We are continuing our look at EPSDT, this time turning to EPSDT and managed care. Nearly 9 out of 10 children in Medicaid and CHIP receive services through some type of managed care arrangement, so understanding how EPSDT works in a managed care context is critical.
If you followed our work on managed care over the summer, you know that the Medicaid managed care statute and regulations play an important part in making good on the promise of the EPSDT benefit for children. The Medicaid statute requires states to provide children with medical, mental health, dental, vision, and hearing screenings at pre-set intervals, regardless of whether there is a particular health problem, and whenever a health problem is suspected. Further, the statute requires states to provide any Medicaid service that can be covered under the federal Medicaid program when necessary to correct or ameliorate a condition or illness.
So how does this work in managed care? What happens when the managed care plan limits the number of speech therapy services, but a child needs more? Does the plan have to provide the extra services? The state? Sadly, this confusion leads to finger-pointing and delayed treatment for children.
The regulations require MCO, PIHP, and PAHP contracts to define medical necessity in a way that is consistent with EPSDT. However, there was a typographical error in the cross references, which CMS corrected last week. even with the cross reference fixed, it was still unclear how CMS expected states and plans to comply with EPSDT in managed care. The guidance released on January 5 outlines three steps to ensure that the managed care contracts are clear about what the EPSDT benefit includes and whether the state or the plan is responsible for delivering it.
- Scope of Services. The managed care contracts should be clear about the scope of services provided by the plan, and any remaining gaps in coverage must be covered by the state. If the plan is only expected to provide some EPSDT services (like well-child visits) and not others (like behavioral health) that must be clearly stated. If the plan is expected to provide all services but allowed to impose treatment limits, that must be specified. The combination of benefits provided by the plan and the state must guarantee children have access to the full EPSDT benefit.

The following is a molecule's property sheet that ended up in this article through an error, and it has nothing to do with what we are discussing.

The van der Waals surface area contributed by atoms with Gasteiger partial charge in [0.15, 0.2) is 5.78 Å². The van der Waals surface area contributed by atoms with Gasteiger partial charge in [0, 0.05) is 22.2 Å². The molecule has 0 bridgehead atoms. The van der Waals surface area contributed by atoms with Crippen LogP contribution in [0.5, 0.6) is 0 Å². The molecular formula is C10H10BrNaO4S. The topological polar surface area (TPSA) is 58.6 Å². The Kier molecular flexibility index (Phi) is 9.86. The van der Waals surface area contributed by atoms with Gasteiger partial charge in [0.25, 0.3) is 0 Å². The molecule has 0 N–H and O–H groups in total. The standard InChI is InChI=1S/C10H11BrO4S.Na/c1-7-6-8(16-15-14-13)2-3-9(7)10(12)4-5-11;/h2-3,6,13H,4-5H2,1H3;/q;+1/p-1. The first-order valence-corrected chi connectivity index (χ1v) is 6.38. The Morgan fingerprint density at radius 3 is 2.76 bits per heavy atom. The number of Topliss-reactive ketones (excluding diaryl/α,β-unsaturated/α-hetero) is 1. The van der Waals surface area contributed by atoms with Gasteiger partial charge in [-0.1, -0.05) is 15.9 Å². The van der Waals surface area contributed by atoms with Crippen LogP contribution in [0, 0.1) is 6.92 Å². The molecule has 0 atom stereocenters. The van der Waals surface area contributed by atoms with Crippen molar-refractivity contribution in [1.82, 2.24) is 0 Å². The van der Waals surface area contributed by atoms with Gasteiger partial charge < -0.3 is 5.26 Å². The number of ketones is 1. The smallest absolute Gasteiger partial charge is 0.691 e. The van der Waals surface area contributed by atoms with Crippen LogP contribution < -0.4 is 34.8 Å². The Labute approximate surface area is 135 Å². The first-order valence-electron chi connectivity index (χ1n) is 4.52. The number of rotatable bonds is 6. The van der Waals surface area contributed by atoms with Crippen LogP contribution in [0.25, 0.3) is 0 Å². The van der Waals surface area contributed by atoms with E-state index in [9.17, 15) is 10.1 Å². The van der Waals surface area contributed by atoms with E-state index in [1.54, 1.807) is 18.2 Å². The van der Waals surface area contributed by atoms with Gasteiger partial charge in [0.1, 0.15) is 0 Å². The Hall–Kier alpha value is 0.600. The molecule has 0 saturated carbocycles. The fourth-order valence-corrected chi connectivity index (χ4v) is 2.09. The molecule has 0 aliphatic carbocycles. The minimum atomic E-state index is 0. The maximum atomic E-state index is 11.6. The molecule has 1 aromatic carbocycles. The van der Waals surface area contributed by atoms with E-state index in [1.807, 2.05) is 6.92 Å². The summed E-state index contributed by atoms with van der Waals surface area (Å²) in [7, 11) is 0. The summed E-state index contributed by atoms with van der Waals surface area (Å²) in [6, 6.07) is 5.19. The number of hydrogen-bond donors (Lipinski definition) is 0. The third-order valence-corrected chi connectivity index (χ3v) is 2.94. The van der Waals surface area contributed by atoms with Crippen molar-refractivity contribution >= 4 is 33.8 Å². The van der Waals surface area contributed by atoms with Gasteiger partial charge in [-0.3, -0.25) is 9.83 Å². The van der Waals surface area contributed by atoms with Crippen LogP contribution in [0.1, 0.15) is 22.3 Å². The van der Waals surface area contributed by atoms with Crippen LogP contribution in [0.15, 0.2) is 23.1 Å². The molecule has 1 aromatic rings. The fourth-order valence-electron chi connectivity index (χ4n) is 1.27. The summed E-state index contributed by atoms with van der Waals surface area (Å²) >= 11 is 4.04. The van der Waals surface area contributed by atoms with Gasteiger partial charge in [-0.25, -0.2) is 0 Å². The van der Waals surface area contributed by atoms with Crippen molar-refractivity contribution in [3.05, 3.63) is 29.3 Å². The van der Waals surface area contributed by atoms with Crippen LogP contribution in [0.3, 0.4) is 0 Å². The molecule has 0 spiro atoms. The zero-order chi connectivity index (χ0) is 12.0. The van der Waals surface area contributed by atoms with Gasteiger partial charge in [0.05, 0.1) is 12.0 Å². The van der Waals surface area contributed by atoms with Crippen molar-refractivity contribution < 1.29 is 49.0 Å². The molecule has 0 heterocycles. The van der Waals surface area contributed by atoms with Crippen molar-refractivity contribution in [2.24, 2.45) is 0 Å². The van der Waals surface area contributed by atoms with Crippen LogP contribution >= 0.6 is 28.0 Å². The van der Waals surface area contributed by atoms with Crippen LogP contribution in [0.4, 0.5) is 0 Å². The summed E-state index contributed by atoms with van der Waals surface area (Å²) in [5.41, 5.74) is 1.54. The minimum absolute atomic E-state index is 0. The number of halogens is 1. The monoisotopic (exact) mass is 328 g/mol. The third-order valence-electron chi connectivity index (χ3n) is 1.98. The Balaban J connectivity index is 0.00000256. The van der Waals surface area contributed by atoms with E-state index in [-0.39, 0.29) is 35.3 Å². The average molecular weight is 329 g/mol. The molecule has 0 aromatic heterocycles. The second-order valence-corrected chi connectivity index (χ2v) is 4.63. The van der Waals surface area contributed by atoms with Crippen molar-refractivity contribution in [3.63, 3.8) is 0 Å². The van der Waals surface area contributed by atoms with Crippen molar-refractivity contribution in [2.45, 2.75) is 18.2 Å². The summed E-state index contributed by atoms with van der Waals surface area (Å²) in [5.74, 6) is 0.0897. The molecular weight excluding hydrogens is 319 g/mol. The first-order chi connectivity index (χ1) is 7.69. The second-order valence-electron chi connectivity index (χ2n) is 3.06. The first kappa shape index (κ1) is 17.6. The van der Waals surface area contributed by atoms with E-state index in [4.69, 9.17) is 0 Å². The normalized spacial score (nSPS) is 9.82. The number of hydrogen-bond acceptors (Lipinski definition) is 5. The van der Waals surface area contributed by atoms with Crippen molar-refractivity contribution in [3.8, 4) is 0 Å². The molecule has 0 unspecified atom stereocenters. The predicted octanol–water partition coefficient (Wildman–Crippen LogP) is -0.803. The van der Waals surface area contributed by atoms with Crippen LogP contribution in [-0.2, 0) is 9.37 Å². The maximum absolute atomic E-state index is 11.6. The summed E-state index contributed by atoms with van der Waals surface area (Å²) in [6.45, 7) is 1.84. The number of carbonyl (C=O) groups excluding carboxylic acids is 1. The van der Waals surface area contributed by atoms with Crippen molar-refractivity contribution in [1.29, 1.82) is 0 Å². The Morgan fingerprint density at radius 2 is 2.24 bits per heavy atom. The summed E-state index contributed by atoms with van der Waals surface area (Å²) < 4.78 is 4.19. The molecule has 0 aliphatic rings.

- The contract must specify whether the plan or the state is responsible for informing beneficiaries about the EPSDT benefit. If the plan’s contract includes coverage of services within EPSDT, the enrollee handbook must include information about the benefit and services provided by the plan as well as any additional services provided by the state.
- The contract must also ensure that states have access to plan data necessary to meet the statutory reporting requirements. States are required to report EPSDT data by age and basis of eligibility on child health screening services, referrals for corrective treatment, and dental services every year.
This guidance is a helpful resource for child health advocates interested in making sure children in managed care receive the full EPSDT benefit. Are your state managed care contracts following the three steps outlined above?
A special thanks to the Robert Wood Johnson Foundation for its support of our work ensuring that Medicaid managed care works well for children and families.